What are the complications of food poisoning?
Complications are uncommon in the UK. Those who are older are more likely to develop complications. Complications are also more likely if you have an ongoing (chronic) condition such as diabetes or if your immune system is not working normally. (For example, if you are taking long-term steroid medication or you are having chemotherapy treatment for cancer.) Possible complications include the following:
- Salt (electrolyte) imbalance and lack of fluid (dehydration) in your body. This is the most common complication. It occurs if the salts and water that are lost in your stools (faeces), or when you are sick (vomit), are not replaced by you drinking adequate fluids. If you can manage to drink plenty of fluids then dehydration is unlikely to occur, or is only likely to be mild, and will soon recover as you drink. Severe dehydration can lead to a drop in your blood pressure. This can cause reduced blood flow to your vital organs. If dehydration is not treated, your kidneys may be damaged. Some people who become severely dehydrated need a "drip" of fluid directly into a vein. This requires admission to hospital. People who are elderly or pregnant are more at risk of dehydration.
- Reactive complications. Rarely, other parts of your body can "react" to an infection that occurs in your bowels. This can cause symptoms such as joint inflammation (arthritis), skin inflammation and eye inflammation (either conjunctivitis or uveitis).
- Spread of infection to other parts of your body such as your bones, joints, or the meninges that surround your brain and spinal cord. This is rare. If it does occur, it is more likely if diarrhoea is caused by salmonella infection.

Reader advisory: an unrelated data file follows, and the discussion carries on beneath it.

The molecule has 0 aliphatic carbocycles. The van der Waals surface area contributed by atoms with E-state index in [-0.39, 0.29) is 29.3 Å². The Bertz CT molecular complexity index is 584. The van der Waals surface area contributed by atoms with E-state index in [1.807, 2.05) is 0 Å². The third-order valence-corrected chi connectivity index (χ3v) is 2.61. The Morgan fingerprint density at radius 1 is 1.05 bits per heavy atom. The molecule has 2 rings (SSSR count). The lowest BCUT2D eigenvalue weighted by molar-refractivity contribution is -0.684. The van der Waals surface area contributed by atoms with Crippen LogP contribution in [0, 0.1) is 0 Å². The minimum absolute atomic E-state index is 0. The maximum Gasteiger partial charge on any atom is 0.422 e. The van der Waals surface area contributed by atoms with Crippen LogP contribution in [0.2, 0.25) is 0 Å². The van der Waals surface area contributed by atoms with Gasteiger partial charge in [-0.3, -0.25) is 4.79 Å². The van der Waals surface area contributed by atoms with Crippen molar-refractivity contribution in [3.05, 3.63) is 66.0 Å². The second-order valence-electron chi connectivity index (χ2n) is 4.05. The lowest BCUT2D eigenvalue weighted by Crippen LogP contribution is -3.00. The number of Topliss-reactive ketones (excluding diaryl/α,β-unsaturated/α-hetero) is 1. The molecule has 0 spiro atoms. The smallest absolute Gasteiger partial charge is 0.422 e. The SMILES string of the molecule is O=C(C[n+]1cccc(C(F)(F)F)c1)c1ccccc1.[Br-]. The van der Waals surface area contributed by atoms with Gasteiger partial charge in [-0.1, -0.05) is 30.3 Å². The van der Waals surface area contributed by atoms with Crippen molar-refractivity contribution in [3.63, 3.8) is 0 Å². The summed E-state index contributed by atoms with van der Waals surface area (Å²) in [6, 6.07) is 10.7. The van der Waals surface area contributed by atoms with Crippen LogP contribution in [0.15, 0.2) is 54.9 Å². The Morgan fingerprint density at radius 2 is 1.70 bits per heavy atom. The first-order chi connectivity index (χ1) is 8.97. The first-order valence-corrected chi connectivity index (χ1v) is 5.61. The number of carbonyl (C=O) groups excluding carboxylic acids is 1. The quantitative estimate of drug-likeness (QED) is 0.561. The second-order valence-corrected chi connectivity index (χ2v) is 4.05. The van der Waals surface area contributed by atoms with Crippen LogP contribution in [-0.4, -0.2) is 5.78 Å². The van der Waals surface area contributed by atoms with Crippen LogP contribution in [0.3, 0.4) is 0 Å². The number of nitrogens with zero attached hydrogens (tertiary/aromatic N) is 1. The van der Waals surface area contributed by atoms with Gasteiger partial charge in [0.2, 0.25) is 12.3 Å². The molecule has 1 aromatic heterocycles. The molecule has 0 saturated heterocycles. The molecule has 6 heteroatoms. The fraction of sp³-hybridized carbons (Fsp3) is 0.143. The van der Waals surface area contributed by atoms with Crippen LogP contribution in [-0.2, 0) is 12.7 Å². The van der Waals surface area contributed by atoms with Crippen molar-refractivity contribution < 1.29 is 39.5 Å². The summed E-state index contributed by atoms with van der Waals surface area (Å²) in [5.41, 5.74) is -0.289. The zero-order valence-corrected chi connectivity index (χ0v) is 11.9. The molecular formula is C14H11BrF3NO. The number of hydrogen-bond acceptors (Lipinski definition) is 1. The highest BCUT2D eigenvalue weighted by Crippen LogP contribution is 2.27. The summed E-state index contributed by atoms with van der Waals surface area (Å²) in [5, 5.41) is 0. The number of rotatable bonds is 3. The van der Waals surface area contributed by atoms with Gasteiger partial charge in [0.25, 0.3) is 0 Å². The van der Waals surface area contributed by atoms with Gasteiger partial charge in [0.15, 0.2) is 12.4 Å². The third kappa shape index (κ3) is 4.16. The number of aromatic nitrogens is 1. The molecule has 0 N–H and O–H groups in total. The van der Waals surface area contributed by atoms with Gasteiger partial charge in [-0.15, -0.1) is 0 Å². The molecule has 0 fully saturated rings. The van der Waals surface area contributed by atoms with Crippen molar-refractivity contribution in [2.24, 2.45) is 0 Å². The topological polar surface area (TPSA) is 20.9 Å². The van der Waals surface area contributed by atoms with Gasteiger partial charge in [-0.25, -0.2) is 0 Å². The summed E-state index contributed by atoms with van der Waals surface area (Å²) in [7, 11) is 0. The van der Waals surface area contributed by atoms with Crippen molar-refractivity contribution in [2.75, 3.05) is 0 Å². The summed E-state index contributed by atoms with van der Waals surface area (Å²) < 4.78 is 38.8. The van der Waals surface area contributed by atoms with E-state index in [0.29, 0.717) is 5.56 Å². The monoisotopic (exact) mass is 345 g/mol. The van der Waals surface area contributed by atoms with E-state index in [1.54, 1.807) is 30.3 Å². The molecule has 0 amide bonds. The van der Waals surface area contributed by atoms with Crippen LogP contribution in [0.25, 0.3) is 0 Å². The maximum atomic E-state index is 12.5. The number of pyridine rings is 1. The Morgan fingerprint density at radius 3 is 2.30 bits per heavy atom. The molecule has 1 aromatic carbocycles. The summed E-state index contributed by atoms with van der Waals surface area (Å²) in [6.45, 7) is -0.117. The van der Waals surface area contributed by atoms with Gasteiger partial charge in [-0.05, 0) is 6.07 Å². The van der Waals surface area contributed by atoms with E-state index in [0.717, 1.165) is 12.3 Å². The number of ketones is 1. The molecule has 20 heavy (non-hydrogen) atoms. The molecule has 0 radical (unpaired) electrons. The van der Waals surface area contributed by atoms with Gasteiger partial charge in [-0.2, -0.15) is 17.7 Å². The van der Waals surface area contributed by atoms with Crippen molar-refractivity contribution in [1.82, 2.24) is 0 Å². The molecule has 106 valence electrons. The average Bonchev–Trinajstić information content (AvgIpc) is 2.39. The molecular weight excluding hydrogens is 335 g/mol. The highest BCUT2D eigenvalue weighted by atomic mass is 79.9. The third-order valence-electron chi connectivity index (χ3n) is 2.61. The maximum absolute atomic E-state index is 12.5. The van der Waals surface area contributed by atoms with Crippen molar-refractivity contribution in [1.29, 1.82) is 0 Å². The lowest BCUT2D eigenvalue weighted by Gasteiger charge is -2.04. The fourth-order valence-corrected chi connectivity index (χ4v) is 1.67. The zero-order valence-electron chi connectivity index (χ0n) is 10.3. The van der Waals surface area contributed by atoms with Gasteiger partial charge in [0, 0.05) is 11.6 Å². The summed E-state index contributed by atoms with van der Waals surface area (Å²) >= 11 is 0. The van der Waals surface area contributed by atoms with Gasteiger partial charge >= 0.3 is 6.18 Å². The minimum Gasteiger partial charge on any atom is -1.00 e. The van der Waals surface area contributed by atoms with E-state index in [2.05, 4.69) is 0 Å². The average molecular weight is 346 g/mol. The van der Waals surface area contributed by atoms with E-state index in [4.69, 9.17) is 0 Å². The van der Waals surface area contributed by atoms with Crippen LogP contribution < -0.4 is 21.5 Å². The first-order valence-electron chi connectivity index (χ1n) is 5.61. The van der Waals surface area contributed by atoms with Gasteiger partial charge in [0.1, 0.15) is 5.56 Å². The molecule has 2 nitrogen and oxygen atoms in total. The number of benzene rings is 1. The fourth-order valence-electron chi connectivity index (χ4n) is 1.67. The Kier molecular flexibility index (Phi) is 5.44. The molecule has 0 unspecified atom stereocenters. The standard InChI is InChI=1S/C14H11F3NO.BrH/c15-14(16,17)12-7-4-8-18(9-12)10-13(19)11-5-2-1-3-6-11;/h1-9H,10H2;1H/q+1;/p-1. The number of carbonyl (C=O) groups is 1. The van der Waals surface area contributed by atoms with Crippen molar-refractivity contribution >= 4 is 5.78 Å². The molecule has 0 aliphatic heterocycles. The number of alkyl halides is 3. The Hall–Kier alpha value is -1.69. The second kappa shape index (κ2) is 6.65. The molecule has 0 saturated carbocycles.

- Persistent diarrhoea syndromes may rarely develop:
- Irritable bowel syndrome is sometimes triggered by a bout of food poisoning.
- Lactose intolerance can sometimes occur for a period of time after food poisoning. This is known as "secondary" or "acquired" lactose intolerance. Your bowel (intestinal) lining can be damaged by an episode of bowel infection. This leads to lack of a chemical (enzyme) called lactase that is needed to help your body digest a sugar called lactose that is in milk. Lactose intolerance leads to bloating, tummy (abdominal) pain, wind and watery stools after drinking milk. The condition gets better when the infection is over and the bowel lining heals. It is more common in children than in adults.
- Haemolytic uraemic syndrome is another potential complication. It is rare and is usually associated with food poisoning caused by a certain type of E. coli infection. It is a serious condition where there is anaemia, a low platelet count in the blood and kidney failure. It is more common in children. If recognised and treated, most people recover well.
- Guillain-Barré syndrome may rarely be triggered by campylobacter infection. This is a condition that affects the nerves throughout your body and limbs, causing weakness and sensory problems. See separate leaflet called Guillain-Barré syndrome for more details.
- Reduced effectiveness of some medicines. During an episode of food poisoning, certain medicines that you may be taking for other conditions or reasons may not be as effective. This is because the diarrhoea and/or vomiting means that reduced amounts of the medicines are taken up (absorbed) into your body. Examples of such medicines are those for epilepsy, diabetes and contraception. Speak to your doctor or practice nurse if you are unsure of what to do if you are taking other medicines and have food poisoning.
Further reading and references
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